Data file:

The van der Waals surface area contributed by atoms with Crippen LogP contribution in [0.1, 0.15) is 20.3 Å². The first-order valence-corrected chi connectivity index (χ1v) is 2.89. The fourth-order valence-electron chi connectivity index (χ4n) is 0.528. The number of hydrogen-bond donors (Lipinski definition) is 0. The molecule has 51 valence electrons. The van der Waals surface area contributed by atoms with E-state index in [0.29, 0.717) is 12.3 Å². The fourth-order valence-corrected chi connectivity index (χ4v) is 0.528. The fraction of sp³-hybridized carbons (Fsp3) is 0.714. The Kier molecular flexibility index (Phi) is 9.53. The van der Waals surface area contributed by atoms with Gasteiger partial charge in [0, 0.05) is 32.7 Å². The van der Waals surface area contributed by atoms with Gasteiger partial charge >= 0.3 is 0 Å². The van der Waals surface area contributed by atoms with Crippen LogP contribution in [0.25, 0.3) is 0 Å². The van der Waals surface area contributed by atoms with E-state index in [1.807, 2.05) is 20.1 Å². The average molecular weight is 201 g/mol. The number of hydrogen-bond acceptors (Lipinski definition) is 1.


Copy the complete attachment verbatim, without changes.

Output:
The van der Waals surface area contributed by atoms with Crippen LogP contribution in [0.1, 0.15) is 20.3 Å². The first-order valence-corrected chi connectivity index (χ1v) is 2.89. The fourth-order valence-electron chi connectivity index (χ4n) is 0.528. The number of hydrogen-bond donors (Lipinski definition) is 0. The molecule has 51 valence electrons. The van der Waals surface area contributed by atoms with E-state index in [0.29, 0.717) is 12.3 Å². The fourth-order valence-corrected chi connectivity index (χ4v) is 0.528. The fraction of sp³-hybridized carbons (Fsp3) is 0.714. The Kier molecular flexibility index (Phi) is 9.53. The van der Waals surface area contributed by atoms with Gasteiger partial charge in [0, 0.05) is 32.7 Å². The van der Waals surface area contributed by atoms with Gasteiger partial charge >= 0.3 is 0 Å². The van der Waals surface area contributed by atoms with Crippen LogP contribution in [0.25, 0.3) is 0 Å². The van der Waals surface area contributed by atoms with E-state index in [1.807, 2.05) is 20.1 Å². The average molecular weight is 201 g/mol. The number of hydrogen-bond acceptors (Lipinski definition) is 1.